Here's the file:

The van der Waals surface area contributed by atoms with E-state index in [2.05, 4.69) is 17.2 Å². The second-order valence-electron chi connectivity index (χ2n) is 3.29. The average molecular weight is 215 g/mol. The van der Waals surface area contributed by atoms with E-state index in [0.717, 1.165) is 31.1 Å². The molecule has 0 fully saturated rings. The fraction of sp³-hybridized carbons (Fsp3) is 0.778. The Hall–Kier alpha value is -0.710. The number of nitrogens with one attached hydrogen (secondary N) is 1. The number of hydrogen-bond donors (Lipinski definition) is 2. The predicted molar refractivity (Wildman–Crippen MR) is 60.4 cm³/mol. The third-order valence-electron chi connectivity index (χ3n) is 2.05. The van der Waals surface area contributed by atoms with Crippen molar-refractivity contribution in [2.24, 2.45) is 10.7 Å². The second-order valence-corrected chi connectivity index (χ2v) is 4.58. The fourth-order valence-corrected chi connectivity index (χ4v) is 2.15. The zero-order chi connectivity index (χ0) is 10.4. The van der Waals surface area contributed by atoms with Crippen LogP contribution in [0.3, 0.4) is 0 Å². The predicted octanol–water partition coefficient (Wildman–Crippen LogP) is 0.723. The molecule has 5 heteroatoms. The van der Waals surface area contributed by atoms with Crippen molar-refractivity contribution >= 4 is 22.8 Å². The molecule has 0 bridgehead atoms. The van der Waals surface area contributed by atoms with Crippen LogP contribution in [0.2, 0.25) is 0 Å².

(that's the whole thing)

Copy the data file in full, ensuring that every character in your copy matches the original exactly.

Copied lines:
The van der Waals surface area contributed by atoms with E-state index in [2.05, 4.69) is 17.2 Å². The second-order valence-electron chi connectivity index (χ2n) is 3.29. The average molecular weight is 215 g/mol. The van der Waals surface area contributed by atoms with E-state index in [0.717, 1.165) is 31.1 Å². The molecule has 0 fully saturated rings. The fraction of sp³-hybridized carbons (Fsp3) is 0.778. The Hall–Kier alpha value is -0.710. The number of nitrogens with one attached hydrogen (secondary N) is 1. The number of hydrogen-bond donors (Lipinski definition) is 2. The predicted molar refractivity (Wildman–Crippen MR) is 60.4 cm³/mol. The third-order valence-electron chi connectivity index (χ3n) is 2.05. The van der Waals surface area contributed by atoms with Crippen molar-refractivity contribution in [2.24, 2.45) is 10.7 Å². The second-order valence-corrected chi connectivity index (χ2v) is 4.58. The fourth-order valence-corrected chi connectivity index (χ4v) is 2.15. The zero-order chi connectivity index (χ0) is 10.4. The van der Waals surface area contributed by atoms with Crippen LogP contribution in [0.3, 0.4) is 0 Å². The predicted octanol–water partition coefficient (Wildman–Crippen LogP) is 0.723. The molecule has 5 heteroatoms. The van der Waals surface area contributed by atoms with Crippen molar-refractivity contribution >= 4 is 22.8 Å². The molecule has 0 bridgehead atoms. The van der Waals surface area contributed by atoms with Crippen LogP contribution in [0.2, 0.25) is 0 Å².